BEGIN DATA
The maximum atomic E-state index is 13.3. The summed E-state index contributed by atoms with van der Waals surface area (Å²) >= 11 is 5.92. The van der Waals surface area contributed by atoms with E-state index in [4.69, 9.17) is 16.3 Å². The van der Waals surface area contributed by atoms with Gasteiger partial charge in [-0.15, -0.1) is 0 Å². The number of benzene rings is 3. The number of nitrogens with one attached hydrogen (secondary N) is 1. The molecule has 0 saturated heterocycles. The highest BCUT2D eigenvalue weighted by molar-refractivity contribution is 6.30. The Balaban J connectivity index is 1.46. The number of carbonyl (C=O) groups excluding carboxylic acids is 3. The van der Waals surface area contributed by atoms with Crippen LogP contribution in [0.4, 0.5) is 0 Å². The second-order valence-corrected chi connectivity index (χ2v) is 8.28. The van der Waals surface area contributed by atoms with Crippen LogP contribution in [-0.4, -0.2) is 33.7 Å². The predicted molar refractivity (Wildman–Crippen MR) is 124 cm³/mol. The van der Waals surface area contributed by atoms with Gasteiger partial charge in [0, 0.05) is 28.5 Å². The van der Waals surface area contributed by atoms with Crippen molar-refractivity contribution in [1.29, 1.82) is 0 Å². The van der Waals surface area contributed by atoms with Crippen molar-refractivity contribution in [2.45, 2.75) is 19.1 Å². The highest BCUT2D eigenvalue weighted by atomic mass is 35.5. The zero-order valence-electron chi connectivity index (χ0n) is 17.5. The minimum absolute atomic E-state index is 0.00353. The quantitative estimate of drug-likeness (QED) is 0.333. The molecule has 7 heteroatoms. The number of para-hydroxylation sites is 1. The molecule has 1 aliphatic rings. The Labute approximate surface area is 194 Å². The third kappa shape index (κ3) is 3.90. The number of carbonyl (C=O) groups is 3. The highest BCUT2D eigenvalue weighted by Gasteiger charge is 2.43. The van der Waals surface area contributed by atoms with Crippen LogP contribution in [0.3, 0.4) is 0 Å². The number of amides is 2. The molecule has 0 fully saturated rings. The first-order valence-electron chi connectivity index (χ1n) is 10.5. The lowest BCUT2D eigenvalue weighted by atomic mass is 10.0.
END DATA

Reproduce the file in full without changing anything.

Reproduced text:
The maximum atomic E-state index is 13.3. The summed E-state index contributed by atoms with van der Waals surface area (Å²) >= 11 is 5.92. The van der Waals surface area contributed by atoms with E-state index in [4.69, 9.17) is 16.3 Å². The van der Waals surface area contributed by atoms with Gasteiger partial charge in [-0.15, -0.1) is 0 Å². The number of benzene rings is 3. The number of nitrogens with one attached hydrogen (secondary N) is 1. The molecule has 0 saturated heterocycles. The highest BCUT2D eigenvalue weighted by molar-refractivity contribution is 6.30. The Balaban J connectivity index is 1.46. The number of carbonyl (C=O) groups excluding carboxylic acids is 3. The van der Waals surface area contributed by atoms with Crippen LogP contribution in [0.4, 0.5) is 0 Å². The second-order valence-corrected chi connectivity index (χ2v) is 8.28. The van der Waals surface area contributed by atoms with Crippen LogP contribution in [-0.4, -0.2) is 33.7 Å². The predicted molar refractivity (Wildman–Crippen MR) is 124 cm³/mol. The van der Waals surface area contributed by atoms with Gasteiger partial charge in [0, 0.05) is 28.5 Å². The van der Waals surface area contributed by atoms with Crippen molar-refractivity contribution in [1.29, 1.82) is 0 Å². The van der Waals surface area contributed by atoms with Crippen molar-refractivity contribution in [2.45, 2.75) is 19.1 Å². The highest BCUT2D eigenvalue weighted by atomic mass is 35.5. The zero-order valence-electron chi connectivity index (χ0n) is 17.5. The minimum absolute atomic E-state index is 0.00353. The quantitative estimate of drug-likeness (QED) is 0.333. The molecule has 7 heteroatoms. The number of para-hydroxylation sites is 1. The molecule has 1 aliphatic rings. The Labute approximate surface area is 194 Å². The third kappa shape index (κ3) is 3.90. The number of carbonyl (C=O) groups is 3. The highest BCUT2D eigenvalue weighted by Gasteiger charge is 2.43. The van der Waals surface area contributed by atoms with Crippen LogP contribution in [0.3, 0.4) is 0 Å². The number of amides is 2. The molecule has 0 fully saturated rings. The first-order valence-electron chi connectivity index (χ1n) is 10.5. The lowest BCUT2D eigenvalue weighted by atomic mass is 10.0.